With the key Arab states—Jordan, Egypt, and the GCC countries—a great deal of confidence has been lost. In private, Arab diplomats are withering in discussing the American negotiations with Iran and the apparent American misunderstanding of the nature of the Islamic Republic. What they seek from the United States cannot be satisfied by increased arms sales, nor even by “security umbrellas,” for the real problem is not mechanical: It cannot be solved by selling F-16s or even F-35s, much less by speeches about American resolve.

What these Arab allies really seek is a new American Middle East policy that recognizes our common interests—and common Israeli and Arab interests—in defeating Iran’s regional ambitions. Such a policy would oppose the Iranian and Iranian-proxy (Shi'a militias and Hizballah) military presence in Iraq, Syria, and Lebanon. It would understand that the Assad regime is an Iranian asset that is also a jihadi manufacturing engine, because the slaughter of Sunnis in Syria has been and remains the best recruiter for the Islamic State. It would drop fantasies that in some mysterious way the Islamic Republic can ever be an American partner—and fantasies that “moderates” in Tehran can gain power if only we give Iran sufficiently broad concessions. It would return to the previous American policy that an Iranian nuclear weapons program is unacceptable and will be opposed through wide sanctions and a credible military threat.

There is no reason why, to enhance that threat and to make practical preparations for a last resort that may yet come, the United States and regional allies should not publicly announce and then seriously commence talks about possible military options, likely Iranian responses (against the United States, the GCC states, and Israel), and how to limit and cope with them. There should be no taboo on discussion of ways to prevent the advancement of an Iranian nuclear weapons program, and related matters. If we are serious about preventing any Iranian nuclear weapon, as President Obama has repeatedly claimed is the aim of U.S. policy, let us both speak seriously and prepare seriously.

More broadly, we should reinvigorate the Gulf Security Dialogue that the Bush Administration began, where conventional and nuclear threats to our Gulf Arab partners can be discussed. The goal should be to build a forum where we can coordinate with our partners on issues from the Iranian threat to counterterrorism to border and maritime security, in diplomatic, military, and intelligence channels.

The nature of U.S. alliances with the Arab states will never rival those with Japan, Australia, Canada, and the democracies of Europe, and not only because they are not formalized in a defense treaty. These relationships were built initially because the Gulf Arab states were critical sources of oil for the United States, but that is changing on both sides. Today we are moving to energy independence, while for the Gulf oil producers the Asian countries, not the United States and Europe, are now the key customers. Oil will not be a strong cement for our future relations.

There is another factor newly in play, too: the internal situation in many Arab nations. Most of the Arab countries (Tunisia is for now the only exception) are not democracies, and some are organized in ways that offend Americans: absolute monarchies in some cases, repressive dictatorships in others, with social patterns that often enough include the systematic oppression of women and minorities. A close partnership with them against common enemies should not include, and indeed is undermined by, the argument that our silence about fundamental American values is required for any alliance to exist. It is not. Prudence and humility dictate that we speak carefully, but pride and a deep belief in our own values demand that we speak about freedom, justice, and equality.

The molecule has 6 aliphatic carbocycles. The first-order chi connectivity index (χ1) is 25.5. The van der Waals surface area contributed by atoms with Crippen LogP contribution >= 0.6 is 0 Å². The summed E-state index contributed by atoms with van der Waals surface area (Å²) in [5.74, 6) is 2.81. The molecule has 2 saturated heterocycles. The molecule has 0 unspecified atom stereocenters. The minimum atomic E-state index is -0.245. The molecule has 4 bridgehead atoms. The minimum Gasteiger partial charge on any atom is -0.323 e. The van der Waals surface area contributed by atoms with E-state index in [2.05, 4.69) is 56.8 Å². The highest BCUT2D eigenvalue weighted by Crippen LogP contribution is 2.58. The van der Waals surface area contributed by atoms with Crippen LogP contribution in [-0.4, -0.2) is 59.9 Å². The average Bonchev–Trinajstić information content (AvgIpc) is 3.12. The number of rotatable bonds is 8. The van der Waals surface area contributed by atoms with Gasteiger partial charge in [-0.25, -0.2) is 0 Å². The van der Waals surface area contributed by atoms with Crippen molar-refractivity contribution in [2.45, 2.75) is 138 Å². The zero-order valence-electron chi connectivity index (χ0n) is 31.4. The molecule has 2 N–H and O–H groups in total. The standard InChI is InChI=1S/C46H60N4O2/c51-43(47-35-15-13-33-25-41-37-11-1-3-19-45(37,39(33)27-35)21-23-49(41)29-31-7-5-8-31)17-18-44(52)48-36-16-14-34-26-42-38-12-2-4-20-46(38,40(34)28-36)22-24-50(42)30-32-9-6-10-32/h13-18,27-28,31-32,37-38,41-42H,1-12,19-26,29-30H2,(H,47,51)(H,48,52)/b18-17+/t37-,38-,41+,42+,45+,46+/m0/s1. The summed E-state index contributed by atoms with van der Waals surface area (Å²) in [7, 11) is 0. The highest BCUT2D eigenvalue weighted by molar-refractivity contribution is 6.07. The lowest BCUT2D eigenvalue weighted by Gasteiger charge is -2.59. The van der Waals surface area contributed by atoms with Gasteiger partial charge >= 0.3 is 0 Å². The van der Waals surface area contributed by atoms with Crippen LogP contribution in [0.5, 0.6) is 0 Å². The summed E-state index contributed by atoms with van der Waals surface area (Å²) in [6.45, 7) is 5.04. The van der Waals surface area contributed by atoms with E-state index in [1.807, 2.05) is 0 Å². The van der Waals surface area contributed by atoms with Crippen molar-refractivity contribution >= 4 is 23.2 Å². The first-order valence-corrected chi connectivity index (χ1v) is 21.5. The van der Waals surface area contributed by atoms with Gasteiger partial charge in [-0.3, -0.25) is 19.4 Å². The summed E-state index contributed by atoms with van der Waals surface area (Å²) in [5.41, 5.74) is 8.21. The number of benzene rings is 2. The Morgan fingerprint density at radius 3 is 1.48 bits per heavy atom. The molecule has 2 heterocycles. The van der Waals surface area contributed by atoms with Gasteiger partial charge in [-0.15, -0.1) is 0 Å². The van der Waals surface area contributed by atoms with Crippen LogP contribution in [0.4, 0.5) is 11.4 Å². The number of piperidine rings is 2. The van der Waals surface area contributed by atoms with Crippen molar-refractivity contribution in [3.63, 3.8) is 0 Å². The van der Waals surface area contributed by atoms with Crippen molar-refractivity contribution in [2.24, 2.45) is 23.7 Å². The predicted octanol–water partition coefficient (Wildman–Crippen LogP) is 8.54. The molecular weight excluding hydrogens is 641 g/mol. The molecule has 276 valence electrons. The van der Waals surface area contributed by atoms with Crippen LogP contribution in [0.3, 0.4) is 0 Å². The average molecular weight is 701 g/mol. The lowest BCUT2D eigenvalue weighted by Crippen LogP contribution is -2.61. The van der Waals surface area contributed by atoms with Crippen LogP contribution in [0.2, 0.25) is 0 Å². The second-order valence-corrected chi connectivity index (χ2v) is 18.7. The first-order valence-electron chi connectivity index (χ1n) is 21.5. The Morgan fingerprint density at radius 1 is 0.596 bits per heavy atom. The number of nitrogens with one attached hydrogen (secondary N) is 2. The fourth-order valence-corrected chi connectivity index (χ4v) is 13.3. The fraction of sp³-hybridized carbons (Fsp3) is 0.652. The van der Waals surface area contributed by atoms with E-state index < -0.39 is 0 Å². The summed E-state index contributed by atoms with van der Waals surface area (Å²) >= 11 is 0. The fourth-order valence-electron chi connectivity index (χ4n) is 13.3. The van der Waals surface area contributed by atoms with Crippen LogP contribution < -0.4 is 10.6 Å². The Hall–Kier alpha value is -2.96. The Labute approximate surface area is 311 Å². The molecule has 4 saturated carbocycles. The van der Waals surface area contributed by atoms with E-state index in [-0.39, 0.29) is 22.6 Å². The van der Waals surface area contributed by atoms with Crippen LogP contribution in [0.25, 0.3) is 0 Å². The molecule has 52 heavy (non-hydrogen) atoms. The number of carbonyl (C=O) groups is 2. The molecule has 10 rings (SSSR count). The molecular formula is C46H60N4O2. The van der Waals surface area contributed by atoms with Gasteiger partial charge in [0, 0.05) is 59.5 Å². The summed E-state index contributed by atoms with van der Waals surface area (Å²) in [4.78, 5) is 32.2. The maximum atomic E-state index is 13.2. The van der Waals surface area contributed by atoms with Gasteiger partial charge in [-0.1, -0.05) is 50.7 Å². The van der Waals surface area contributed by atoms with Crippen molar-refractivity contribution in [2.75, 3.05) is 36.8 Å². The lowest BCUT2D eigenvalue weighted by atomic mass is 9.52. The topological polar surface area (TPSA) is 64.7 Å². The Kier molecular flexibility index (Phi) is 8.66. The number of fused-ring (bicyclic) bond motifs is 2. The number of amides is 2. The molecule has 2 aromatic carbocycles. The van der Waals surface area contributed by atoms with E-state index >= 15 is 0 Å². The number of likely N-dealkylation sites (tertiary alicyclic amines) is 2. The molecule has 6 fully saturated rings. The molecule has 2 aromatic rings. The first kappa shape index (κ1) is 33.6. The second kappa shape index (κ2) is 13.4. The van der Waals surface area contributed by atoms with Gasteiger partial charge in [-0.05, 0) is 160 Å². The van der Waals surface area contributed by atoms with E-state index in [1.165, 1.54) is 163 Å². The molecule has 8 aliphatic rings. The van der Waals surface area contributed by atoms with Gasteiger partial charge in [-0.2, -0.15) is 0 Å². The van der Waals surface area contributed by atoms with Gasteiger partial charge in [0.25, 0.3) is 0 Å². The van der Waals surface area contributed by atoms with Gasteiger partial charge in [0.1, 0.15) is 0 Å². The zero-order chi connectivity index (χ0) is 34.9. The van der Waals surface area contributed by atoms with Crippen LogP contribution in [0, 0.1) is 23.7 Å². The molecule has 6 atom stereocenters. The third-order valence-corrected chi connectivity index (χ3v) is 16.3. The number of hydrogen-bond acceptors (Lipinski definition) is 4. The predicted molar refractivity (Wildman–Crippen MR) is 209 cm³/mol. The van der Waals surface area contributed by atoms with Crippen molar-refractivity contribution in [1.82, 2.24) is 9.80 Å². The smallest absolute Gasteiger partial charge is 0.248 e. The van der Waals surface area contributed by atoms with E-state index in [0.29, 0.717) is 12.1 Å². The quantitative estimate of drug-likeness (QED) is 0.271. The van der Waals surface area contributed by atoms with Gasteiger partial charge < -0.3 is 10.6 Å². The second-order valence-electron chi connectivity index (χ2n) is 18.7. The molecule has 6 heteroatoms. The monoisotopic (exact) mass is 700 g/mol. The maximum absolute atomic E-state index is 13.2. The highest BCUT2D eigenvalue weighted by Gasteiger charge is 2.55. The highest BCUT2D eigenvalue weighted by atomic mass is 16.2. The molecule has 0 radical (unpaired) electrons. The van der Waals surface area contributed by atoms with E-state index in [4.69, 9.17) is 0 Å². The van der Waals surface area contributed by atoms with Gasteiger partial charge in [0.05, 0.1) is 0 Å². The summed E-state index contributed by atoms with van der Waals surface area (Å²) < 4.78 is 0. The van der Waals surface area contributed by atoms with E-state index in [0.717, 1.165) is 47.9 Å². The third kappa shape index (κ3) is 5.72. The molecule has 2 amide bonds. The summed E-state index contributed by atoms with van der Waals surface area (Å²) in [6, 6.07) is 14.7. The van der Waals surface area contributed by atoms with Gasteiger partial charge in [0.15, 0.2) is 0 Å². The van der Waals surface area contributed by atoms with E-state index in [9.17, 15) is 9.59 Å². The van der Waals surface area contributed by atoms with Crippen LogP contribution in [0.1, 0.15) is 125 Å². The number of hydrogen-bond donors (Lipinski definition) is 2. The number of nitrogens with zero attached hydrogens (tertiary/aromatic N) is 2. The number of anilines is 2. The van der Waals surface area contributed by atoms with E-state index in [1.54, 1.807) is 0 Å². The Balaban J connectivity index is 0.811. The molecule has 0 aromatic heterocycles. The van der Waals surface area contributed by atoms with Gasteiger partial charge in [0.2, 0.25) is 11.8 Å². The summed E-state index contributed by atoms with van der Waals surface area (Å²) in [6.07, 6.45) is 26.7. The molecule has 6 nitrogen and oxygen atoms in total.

So does pragmatism, for, as we learned in Mubarak’s Egypt and Ben Ali’s Tunisia, dictatorships that appear stable may be illegitimate in the eyes of the people—and may disappear overnight. In the Middle East as elsewhere, governments need legitimacy—whether its basis is traditional monarchy, popular sovereignty and free elections, or efficient rule and real economic progress. Some Arab governments have combined several of these positive qualities; others none at all. Today Tunisia, a brave experiment with Arab democracy, deserves full American support. Given the dangers now unleashed in the Middle East, managing our relationships with regimes that govern poorly presents great challenges: Do we downgrade ties and cut aid, or maintain them and risk greater complicity with oppression, whihc can bring long-term popular resentment? American policy must keep in mind that Arab states are more than the regime officials with whom we deal, and that behind that façade exist populations seeking better lives. There is no magic formula for balancing security issues and support for freedom, but our policy should always reflect the need to maintain a balance—rather than jettisoning our own principles as needless complications.

In fact, the United States has in past decades maintained close relationships with Arab regimes while speaking out about freedom, and kept close alliances with Arabs and Israelis at the same time. Today we have managed to weaken all of our formerly friendly bilateral relations in the Middle East and our regional role, diminishing American prestige and emboldening foes. American allies in the region, and pro-American forces there more generally (from parties to movements to individual leaders), are on the defensive. Our friends new and old await new policies that protect our interests and values. They will look to a new President to reassert the American leadership that marked U.S. foreign policy after 1945 under Presidents and congressional majorities of both parties. We should not disappoint them.